Public Administration Reforms in Europe
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Public Administration Reforms in Europe

The View from the Top

Edited by Gerhard Hammerschmid, Steven Van de Walle, Rhys Andrews and Philippe Bezes

Based on a survey of more than 6700 top civil servants in 17 European countries, this book explores the impacts of New Public Management (NPM)-style reforms in Europe from a uniquely comparative perspective. It examines and analyses empirical findings regarding the dynamics, major trends and tools of administrative reforms, with special focus on the diversity of top executives’ perceptions about the effects of those reforms.
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Chapter 6: German public administration: incremental reform and a difficult terrain for management ideas and instruments

Gerhard Hammerschmid and Anca Oprisor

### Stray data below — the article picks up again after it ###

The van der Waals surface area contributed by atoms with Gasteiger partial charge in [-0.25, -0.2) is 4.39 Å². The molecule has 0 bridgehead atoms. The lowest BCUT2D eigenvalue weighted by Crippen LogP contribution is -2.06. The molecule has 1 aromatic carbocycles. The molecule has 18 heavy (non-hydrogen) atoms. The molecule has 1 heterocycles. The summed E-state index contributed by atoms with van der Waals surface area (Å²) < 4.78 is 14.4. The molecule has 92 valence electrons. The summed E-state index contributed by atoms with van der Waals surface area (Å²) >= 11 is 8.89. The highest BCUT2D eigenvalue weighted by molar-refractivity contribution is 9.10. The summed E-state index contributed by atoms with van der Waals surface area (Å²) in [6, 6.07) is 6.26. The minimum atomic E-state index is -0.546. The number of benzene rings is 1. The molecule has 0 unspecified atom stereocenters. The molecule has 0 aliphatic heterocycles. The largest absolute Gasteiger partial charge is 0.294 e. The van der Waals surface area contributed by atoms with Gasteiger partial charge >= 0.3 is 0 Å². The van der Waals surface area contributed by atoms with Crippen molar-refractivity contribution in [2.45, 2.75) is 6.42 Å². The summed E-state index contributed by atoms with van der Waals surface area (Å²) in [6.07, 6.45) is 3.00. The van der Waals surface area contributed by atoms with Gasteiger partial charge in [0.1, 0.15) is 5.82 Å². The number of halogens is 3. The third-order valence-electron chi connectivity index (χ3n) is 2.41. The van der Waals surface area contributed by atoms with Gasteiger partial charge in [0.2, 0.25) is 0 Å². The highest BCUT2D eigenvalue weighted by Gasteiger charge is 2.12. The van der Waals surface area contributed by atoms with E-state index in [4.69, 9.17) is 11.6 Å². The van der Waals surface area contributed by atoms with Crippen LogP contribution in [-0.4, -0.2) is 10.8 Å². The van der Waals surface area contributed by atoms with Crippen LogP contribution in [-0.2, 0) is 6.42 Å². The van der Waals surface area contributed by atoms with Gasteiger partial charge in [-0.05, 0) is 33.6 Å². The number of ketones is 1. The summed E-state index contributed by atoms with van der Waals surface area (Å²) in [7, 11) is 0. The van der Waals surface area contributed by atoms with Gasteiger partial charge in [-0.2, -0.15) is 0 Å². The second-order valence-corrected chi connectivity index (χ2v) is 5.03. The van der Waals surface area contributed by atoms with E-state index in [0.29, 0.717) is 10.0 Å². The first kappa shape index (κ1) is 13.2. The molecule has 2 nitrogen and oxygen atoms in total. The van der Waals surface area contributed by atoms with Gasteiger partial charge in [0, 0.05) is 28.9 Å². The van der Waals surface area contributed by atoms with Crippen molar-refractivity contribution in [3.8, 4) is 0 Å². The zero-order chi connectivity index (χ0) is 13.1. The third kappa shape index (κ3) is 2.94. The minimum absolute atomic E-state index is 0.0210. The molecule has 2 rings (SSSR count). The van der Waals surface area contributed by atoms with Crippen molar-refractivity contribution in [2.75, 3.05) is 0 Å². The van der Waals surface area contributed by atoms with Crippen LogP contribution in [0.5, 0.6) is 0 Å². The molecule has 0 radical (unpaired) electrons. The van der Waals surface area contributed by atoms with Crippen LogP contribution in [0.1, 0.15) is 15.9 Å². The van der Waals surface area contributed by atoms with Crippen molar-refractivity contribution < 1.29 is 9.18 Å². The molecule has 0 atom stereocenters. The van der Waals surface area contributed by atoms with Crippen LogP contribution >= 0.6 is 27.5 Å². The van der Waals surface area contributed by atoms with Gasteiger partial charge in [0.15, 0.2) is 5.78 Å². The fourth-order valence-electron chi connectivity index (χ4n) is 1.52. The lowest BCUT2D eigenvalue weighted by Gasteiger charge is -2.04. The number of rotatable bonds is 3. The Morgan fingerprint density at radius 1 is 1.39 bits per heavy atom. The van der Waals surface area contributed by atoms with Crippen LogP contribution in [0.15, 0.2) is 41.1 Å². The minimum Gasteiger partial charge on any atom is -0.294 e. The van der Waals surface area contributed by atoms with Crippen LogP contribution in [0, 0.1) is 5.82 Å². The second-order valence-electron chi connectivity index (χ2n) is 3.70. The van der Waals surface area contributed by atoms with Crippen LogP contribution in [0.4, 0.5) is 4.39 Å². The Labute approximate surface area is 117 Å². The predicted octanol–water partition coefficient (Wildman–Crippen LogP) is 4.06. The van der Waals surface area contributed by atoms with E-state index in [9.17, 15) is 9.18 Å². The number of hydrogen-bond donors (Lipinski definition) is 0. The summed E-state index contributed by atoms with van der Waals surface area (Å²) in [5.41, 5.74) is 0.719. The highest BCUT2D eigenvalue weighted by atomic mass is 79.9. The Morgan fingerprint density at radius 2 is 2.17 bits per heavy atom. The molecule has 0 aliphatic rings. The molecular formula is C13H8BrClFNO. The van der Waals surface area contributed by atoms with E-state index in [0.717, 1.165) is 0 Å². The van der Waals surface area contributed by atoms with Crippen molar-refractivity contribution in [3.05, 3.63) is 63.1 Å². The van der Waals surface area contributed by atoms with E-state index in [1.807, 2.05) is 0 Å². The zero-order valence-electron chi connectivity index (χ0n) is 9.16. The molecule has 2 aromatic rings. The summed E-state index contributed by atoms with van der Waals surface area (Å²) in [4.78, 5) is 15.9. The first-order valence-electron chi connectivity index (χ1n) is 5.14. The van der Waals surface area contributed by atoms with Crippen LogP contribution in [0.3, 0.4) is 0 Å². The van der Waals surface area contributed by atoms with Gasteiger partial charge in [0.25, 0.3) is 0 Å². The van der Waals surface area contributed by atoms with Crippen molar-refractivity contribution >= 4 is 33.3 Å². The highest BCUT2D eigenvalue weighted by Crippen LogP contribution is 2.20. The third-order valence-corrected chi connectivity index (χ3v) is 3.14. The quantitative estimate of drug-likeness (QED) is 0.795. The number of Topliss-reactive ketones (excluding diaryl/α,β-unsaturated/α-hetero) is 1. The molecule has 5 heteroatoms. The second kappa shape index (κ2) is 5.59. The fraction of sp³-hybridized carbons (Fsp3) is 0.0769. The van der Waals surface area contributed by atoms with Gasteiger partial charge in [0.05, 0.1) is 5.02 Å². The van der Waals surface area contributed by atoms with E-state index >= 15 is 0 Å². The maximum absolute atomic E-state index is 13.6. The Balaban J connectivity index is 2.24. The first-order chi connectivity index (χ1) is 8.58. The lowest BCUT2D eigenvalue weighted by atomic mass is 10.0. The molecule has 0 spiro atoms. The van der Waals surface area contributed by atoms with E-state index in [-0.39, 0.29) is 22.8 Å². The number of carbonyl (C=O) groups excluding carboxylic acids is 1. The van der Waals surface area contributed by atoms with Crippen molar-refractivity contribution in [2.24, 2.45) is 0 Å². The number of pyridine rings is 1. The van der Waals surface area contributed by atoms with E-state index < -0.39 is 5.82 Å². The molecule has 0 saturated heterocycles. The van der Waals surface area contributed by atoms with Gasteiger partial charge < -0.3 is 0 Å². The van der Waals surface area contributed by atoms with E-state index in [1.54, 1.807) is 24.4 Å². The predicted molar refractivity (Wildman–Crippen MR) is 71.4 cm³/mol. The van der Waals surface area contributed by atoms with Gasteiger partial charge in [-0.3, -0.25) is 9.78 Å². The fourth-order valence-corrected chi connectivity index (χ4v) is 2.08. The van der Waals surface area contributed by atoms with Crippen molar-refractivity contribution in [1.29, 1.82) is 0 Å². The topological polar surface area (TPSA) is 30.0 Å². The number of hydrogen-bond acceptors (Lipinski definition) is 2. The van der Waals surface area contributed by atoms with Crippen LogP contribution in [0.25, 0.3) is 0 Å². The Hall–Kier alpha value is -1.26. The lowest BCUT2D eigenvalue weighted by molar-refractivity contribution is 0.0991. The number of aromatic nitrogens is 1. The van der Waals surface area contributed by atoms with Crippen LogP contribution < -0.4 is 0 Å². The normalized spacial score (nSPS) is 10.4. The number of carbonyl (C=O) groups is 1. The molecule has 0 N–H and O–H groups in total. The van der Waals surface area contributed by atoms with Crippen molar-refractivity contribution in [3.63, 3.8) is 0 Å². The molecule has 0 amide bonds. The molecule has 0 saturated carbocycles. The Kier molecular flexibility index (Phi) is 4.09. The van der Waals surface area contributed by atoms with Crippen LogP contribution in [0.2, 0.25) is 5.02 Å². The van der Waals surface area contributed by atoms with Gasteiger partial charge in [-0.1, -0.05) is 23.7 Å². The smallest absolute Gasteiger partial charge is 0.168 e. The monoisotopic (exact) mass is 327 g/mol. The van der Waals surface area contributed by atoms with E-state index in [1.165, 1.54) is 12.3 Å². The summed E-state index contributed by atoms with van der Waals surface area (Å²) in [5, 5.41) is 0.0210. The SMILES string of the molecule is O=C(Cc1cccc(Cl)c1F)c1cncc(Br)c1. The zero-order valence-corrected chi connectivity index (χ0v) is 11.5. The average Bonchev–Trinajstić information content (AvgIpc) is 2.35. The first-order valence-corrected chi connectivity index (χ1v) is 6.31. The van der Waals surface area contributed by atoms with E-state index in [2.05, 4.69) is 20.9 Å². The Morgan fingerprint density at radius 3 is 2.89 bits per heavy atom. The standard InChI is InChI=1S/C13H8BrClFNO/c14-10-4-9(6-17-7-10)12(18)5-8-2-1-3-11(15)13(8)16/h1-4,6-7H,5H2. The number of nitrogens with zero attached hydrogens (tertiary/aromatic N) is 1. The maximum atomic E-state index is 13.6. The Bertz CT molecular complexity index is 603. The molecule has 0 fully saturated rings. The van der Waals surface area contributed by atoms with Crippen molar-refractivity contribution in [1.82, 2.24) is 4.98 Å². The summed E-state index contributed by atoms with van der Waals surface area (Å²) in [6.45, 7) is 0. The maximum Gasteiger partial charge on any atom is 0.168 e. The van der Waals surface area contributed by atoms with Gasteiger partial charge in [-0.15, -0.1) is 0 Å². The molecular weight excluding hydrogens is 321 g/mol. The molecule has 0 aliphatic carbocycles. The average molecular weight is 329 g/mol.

In international comparative literature, Germany is frequently coined as a ‘laggard’ or a ‘latecomer’ with regard to (new) public management reforms. This chapter based on answers from top officials in German federal and state government reveals a more nuanced picture of public administration reforms in Germany. It shows that German public administration is more prone to reform and more aligned to European reform trends than would be expected. Executives’ values, self-perceptions and reform experiences indicate an increasing opening towards a management logic and administrative reforms. The practical impact of these reforms trends both at policy field and especially organizational level has remained rather limited up until now and do not indicate a substantial change in the dominantly Weberian and legalistic character of German public administration.

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